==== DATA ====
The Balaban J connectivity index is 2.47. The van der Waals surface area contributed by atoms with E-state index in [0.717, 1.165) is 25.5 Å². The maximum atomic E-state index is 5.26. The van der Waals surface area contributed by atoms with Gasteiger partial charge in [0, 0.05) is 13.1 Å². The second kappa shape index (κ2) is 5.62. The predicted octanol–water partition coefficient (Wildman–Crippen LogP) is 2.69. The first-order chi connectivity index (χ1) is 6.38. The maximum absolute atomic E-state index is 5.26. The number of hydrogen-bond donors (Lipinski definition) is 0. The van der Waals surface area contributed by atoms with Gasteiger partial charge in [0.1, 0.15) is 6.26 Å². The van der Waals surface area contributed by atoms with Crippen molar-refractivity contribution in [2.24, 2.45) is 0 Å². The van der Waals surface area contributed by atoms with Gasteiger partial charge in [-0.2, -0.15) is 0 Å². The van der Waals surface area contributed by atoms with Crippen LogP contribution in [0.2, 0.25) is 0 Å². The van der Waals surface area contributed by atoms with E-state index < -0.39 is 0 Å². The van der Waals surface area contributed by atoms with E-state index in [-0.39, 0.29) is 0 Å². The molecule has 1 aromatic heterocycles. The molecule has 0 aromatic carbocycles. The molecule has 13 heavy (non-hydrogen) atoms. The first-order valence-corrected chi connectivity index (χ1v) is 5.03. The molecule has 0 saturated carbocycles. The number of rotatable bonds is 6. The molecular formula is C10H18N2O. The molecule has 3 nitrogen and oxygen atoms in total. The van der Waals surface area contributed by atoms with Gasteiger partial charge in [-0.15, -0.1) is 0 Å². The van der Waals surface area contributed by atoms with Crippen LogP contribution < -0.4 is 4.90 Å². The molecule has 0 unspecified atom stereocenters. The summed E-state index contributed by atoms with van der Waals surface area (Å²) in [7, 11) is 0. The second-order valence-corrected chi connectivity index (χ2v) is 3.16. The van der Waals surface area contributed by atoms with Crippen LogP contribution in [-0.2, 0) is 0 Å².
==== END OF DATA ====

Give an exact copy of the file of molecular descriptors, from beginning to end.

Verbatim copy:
The Balaban J connectivity index is 2.47. The van der Waals surface area contributed by atoms with E-state index in [0.717, 1.165) is 25.5 Å². The maximum atomic E-state index is 5.26. The van der Waals surface area contributed by atoms with Gasteiger partial charge in [0, 0.05) is 13.1 Å². The second kappa shape index (κ2) is 5.62. The predicted octanol–water partition coefficient (Wildman–Crippen LogP) is 2.69. The first-order chi connectivity index (χ1) is 6.38. The maximum absolute atomic E-state index is 5.26. The number of hydrogen-bond donors (Lipinski definition) is 0. The van der Waals surface area contributed by atoms with Gasteiger partial charge in [0.1, 0.15) is 6.26 Å². The van der Waals surface area contributed by atoms with Crippen molar-refractivity contribution in [2.24, 2.45) is 0 Å². The van der Waals surface area contributed by atoms with Gasteiger partial charge in [-0.2, -0.15) is 0 Å². The van der Waals surface area contributed by atoms with Crippen LogP contribution in [0.2, 0.25) is 0 Å². The van der Waals surface area contributed by atoms with E-state index < -0.39 is 0 Å². The van der Waals surface area contributed by atoms with E-state index in [-0.39, 0.29) is 0 Å². The molecule has 1 aromatic heterocycles. The molecule has 0 aromatic carbocycles. The molecule has 13 heavy (non-hydrogen) atoms. The first-order valence-corrected chi connectivity index (χ1v) is 5.03. The molecule has 0 saturated carbocycles. The number of rotatable bonds is 6. The molecular formula is C10H18N2O. The molecule has 3 nitrogen and oxygen atoms in total. The van der Waals surface area contributed by atoms with Gasteiger partial charge in [-0.15, -0.1) is 0 Å². The van der Waals surface area contributed by atoms with Crippen LogP contribution < -0.4 is 4.90 Å². The molecule has 0 unspecified atom stereocenters. The summed E-state index contributed by atoms with van der Waals surface area (Å²) in [7, 11) is 0. The second-order valence-corrected chi connectivity index (χ2v) is 3.16. The van der Waals surface area contributed by atoms with Crippen LogP contribution in [-0.2, 0) is 0 Å².